"It would be like turkeys voting for Christmas" - Brian Kerr on United Ireland football team
It's 98 years since the separation of Ireland's football associations.
The footballing relationship between the north and south was a tense one long before, but with with the island of Ireland on the cusp of partition, it became more conflicted than ever in the years leading up to 1921.
The northern teams were dominant and Belfast was fast becoming the home of Irish football when the Leinster football association decided to act. So they split to form their own association in 1921 - the football association of Ireland.
Those associations - the FAI and the IFA still exist and this island fields two teams to this day.
And so with Brexit and all its implications on the horizon, the history, the background and the effects of the separation - and the prospects for the future - were investigated and broadcast on RTÉ on Wednesday night.
'Division: the Irish Soccer Split' told the story.
But despite the moves and the relevant will for a united Ireland, the prospect of the one football team still appears further away than ever according to Brian Kerr, who was amongst the contributors to the programme.
The reason why? Administrators would then be out of suits and out of jobs and the former Republic of Ireland manager can't see those in power throwing cushy numbers away.
"Is there a willingness to have an all-Ireland team? I don't see that because it would be like the turkeys voting for Christmas if the administrators voted for an all-Ireland team," said the Drimnagh man.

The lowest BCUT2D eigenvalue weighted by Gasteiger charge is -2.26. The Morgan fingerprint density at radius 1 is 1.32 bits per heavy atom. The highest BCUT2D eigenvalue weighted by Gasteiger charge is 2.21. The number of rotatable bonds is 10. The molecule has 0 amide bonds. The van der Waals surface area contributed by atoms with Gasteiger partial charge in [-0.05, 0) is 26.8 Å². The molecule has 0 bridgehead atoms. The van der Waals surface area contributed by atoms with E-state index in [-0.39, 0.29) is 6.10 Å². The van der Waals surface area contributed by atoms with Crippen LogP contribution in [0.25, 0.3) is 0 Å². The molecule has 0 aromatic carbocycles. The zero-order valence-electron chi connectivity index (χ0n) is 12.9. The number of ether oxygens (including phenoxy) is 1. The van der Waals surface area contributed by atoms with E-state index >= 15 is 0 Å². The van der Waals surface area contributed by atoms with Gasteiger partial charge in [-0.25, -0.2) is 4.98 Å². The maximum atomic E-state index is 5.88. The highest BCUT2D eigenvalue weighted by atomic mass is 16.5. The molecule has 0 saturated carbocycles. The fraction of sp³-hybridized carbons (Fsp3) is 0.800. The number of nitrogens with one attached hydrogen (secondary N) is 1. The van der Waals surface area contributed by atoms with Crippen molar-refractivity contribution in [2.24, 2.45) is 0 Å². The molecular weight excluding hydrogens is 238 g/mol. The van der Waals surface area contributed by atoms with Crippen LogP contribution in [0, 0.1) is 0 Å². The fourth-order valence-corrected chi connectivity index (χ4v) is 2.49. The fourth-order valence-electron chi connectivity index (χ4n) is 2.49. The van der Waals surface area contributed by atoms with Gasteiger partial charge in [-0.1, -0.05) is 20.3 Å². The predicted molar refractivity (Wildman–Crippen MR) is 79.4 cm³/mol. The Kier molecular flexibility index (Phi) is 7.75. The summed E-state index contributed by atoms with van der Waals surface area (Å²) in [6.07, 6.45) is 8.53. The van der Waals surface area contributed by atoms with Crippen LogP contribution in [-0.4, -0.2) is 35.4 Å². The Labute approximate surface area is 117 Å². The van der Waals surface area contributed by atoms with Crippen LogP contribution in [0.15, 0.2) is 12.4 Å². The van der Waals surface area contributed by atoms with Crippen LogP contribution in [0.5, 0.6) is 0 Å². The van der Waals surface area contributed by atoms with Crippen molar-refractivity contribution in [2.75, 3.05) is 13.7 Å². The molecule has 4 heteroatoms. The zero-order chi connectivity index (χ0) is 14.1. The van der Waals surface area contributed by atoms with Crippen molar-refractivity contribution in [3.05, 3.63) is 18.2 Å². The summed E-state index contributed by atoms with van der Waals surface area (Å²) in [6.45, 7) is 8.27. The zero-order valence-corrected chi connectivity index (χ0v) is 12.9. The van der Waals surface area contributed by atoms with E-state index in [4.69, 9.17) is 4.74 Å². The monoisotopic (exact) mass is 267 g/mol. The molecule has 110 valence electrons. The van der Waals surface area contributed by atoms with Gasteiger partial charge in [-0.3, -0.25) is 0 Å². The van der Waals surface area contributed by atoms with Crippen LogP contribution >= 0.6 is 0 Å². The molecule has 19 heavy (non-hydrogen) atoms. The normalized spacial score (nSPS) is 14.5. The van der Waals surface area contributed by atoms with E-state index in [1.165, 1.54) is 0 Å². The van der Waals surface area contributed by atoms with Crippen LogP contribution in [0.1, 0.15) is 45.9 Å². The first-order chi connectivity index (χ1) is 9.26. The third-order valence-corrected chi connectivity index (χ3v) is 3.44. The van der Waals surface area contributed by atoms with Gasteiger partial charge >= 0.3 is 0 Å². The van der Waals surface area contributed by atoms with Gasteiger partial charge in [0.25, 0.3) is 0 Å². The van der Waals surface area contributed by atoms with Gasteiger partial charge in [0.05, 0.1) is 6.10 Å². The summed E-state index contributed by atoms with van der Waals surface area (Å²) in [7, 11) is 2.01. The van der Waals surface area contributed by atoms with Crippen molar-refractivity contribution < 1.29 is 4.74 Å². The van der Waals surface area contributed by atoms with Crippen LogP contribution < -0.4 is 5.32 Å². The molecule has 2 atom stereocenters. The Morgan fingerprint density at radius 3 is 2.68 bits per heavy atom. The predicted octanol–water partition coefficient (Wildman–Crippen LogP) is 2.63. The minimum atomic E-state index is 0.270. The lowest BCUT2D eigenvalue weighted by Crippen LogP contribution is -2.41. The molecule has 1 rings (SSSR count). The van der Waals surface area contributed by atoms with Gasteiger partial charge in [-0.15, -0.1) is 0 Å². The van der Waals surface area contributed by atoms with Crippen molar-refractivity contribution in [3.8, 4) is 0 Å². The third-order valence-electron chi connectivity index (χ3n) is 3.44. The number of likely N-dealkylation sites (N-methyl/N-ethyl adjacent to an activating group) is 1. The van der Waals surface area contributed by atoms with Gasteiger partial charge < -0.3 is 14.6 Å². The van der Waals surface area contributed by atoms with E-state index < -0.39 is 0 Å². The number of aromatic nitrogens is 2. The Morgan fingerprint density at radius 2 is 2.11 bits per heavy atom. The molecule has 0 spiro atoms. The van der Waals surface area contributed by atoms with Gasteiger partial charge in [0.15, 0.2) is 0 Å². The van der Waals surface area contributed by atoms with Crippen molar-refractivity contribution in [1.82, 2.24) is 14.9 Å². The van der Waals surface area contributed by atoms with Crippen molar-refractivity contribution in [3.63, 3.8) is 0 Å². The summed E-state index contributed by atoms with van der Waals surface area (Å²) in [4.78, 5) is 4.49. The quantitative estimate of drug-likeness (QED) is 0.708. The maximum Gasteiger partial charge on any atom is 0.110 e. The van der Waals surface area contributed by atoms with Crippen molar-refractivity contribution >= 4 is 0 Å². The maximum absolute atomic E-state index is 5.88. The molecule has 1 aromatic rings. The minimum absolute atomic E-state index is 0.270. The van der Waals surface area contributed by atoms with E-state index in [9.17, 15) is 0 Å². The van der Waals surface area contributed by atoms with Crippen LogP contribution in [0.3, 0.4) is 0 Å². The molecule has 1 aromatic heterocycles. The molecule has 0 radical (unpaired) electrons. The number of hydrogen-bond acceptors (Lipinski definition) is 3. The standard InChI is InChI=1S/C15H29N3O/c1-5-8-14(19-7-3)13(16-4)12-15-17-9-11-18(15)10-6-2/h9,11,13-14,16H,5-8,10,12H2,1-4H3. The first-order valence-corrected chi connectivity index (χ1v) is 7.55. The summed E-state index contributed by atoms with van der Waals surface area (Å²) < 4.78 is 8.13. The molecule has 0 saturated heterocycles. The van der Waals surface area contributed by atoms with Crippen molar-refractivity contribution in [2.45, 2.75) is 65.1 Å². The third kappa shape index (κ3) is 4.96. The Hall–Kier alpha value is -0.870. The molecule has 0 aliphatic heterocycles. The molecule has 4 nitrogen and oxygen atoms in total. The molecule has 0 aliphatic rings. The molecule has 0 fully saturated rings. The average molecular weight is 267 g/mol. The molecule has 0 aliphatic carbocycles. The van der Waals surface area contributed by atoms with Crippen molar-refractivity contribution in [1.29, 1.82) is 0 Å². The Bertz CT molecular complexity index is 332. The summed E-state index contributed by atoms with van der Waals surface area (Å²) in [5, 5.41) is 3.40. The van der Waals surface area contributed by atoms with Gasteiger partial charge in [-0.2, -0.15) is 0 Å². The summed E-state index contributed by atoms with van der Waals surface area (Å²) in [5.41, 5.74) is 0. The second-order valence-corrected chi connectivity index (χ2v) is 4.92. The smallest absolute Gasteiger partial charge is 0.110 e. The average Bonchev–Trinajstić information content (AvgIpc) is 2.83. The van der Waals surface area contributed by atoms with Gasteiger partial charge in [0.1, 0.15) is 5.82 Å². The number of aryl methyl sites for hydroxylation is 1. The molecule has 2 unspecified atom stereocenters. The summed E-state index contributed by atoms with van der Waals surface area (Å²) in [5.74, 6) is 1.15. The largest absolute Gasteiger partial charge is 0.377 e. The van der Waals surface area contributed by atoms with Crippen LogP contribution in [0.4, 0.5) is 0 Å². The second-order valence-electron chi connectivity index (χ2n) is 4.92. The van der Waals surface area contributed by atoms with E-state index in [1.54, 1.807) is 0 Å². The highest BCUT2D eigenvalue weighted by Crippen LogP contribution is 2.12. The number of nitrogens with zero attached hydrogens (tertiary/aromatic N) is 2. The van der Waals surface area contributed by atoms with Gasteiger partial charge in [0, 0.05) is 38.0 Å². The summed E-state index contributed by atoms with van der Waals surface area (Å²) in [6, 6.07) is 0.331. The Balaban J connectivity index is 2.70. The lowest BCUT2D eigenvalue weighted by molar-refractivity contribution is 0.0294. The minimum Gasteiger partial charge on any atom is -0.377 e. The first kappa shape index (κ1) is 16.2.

"It would mean half of them would be out of business, half of them would have to hand back their blazers and they would miss out on their trip, their benefits, their expenses, their ability to get on UEFA committees, on FIFA committees, and all the perks that go with that..."
Kerr's verdict was the final act of an informing documentary that recounted striking anecdotes aplenty. Niall Quinn's chilling account of the hostile reception afforded to the Republic of Ireland team on their arrival to Windsor Park stands out.
"I can remember very vividly, and it's something that will stay with me until I die, coming into Windsor Park and seeing a crowd of very, very young boys - no older than 10 - all pointing to us (Republic of Ireland bus) with imitation guns and pretending to shoot," Quinn said.
As do the actions of northern Ireland captain Alan McDonald after the game, the Belfast native coming into the dressing room to wish the team well in the world cup.
That moment gave Quinn, and much of the Irish team goosebumps.
Martin O'Neill - a former Northern Ireland captain's installation as Ireland manager was put forward as a sign of how the times have changed, but the one team still seems a distance away.